Planta Med 2008; 74 - PA20
DOI: 10.1055/s-0028-1084018

Antioxidant activity of some Mexican medicinal plants extracts

GS Bazaldúa 1, PS Goytia 1, DS Mendoza 2, JR Bonilla-Barbosa 3, ML Hernández-De Jesús 4, V Rodríguez-López 1
  • 1Facultad de Farmacia, UAEMor. Avenida Universidad 1001, Col. Chamilpa, Cuernavaca, Morelos, 62209México
  • 2Facultad de Química, UAQ, Cerro de las Campanas s/n, Col. Las Campanas, C.P. 76010, Querétaro, Qro
  • 3Centro de Investigaciones Biológicas, UAEMor. Avenida Universidad 1001, Col. Chamilpa, Cuernavaca, Morelos, 62209México
  • 4Depto. Farmacia, Esc. Nal. Ciencias Biologicas, IPN, Prolog de Manuel carpio y Plan de Ayala s/n Col. Santo Tomas, México, D.F

Phytochemicals are extensively found at different levels in many medicinal plants. This work had two objectives: the first, to evaluate the total phenolic and flavonoid contents of four Mexican medicinal plants (Penstemon barbatus, Pedicularis mexicana, Castilleja tenuiflora and Bacopa monnierii) and second, to determine whether these compounds have an antioxidant capacity towards free radical propagation. The polyphenolic extractions of the dried powdered samples have been performed using methanol. The total phenolic content, analyzed using Folin-Ciocalteu reagent, of the samples varied from 20.7 to 187.8mg/g dry weight, expressed as gallic acid equivalents (GAE). The total flavonoid concentrations, detected using 2% aluminum chloride, varied from 4.56 to 10.1mg catechin equivalents (CE)/g dry weight. To analyze the antioxidant activity, common stable radicals chromogens, 2,2'-azino-bis(3-ethylbenzthiazoline-6-sulfonic acid) (ABTS(.+)) and DPPH (1,1-Diphenyl-2-picrylhydrazyl) were used. The antioxidant activity measurement, expressed as Trolox equivalent antioxidant capacity (TEAC), ranged from 306.7 to 927.7 mmol Trolox equivalents. P. barbatus and B. monnieri showed the highest antioxidant activities, while C. tenuiflora and P. mexicana the lowest activities.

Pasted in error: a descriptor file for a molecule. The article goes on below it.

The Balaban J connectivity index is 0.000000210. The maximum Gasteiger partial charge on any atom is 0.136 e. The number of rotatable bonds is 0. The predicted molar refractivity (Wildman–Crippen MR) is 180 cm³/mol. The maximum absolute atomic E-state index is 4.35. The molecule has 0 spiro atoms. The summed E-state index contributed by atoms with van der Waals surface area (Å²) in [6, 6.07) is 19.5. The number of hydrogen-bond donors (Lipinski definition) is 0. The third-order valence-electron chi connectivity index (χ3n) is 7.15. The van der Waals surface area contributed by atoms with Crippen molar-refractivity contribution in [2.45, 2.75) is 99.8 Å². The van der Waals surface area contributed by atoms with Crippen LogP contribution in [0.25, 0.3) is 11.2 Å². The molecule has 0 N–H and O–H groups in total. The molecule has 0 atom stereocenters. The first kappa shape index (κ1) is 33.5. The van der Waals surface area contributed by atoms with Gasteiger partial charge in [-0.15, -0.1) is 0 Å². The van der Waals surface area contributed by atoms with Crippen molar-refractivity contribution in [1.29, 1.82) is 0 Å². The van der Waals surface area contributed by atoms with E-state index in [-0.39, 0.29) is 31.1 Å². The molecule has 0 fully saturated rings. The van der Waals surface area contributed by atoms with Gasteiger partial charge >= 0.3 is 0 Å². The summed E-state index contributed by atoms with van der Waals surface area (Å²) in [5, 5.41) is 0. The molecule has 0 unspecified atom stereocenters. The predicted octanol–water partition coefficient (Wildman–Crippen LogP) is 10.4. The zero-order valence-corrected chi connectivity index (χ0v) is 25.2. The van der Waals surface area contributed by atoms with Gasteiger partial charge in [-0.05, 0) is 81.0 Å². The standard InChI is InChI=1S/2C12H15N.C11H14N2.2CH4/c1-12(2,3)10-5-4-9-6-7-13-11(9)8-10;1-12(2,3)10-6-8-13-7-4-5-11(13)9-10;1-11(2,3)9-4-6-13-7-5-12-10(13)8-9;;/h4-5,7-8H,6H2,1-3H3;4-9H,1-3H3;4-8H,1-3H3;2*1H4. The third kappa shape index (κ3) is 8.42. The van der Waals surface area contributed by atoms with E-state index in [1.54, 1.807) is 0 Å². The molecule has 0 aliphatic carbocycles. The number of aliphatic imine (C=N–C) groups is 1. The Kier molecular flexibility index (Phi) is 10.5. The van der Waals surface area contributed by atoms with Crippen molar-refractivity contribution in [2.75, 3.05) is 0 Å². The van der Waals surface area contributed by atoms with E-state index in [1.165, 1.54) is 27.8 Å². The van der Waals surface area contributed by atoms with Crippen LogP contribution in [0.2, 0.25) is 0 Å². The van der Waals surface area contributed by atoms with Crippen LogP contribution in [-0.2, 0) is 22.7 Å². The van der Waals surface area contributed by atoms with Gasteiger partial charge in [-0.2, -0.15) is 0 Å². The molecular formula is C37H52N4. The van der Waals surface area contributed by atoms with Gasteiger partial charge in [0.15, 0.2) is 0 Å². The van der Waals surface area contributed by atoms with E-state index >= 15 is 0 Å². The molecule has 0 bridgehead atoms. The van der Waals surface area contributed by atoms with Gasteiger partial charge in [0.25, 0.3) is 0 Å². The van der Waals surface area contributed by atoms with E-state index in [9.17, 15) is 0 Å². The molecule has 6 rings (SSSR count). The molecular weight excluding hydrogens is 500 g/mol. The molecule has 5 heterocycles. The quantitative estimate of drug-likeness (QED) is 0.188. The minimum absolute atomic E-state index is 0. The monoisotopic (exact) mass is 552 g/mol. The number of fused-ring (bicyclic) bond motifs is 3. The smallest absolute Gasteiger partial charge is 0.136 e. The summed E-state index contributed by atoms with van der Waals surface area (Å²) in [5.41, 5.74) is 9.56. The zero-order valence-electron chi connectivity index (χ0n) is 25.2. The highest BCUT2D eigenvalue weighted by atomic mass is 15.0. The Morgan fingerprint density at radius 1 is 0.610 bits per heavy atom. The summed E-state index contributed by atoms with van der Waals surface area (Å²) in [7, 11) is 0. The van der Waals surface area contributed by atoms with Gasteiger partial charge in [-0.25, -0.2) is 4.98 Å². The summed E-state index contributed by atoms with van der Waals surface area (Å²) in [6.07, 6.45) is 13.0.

These results suggest that the level of antioxidant activity in these plants varies to a great extent. They also suggest that phenolics in these plants provide substantial antioxidant activity. Upon achievement of this survey, and using more samples, an extra benefit of these medicinal plants may be found. Flora of Mexico appears to be a rich and interesting source for supplementary ethnomedicinal and phytochemical studies.

Acknowledgements: This study was financed by grants from CONACyT (Convenio SEP-2003-CO2–43440/280). Bazaldúa G. S., and Goytia P. S acknowledge scholarship from CONACyT.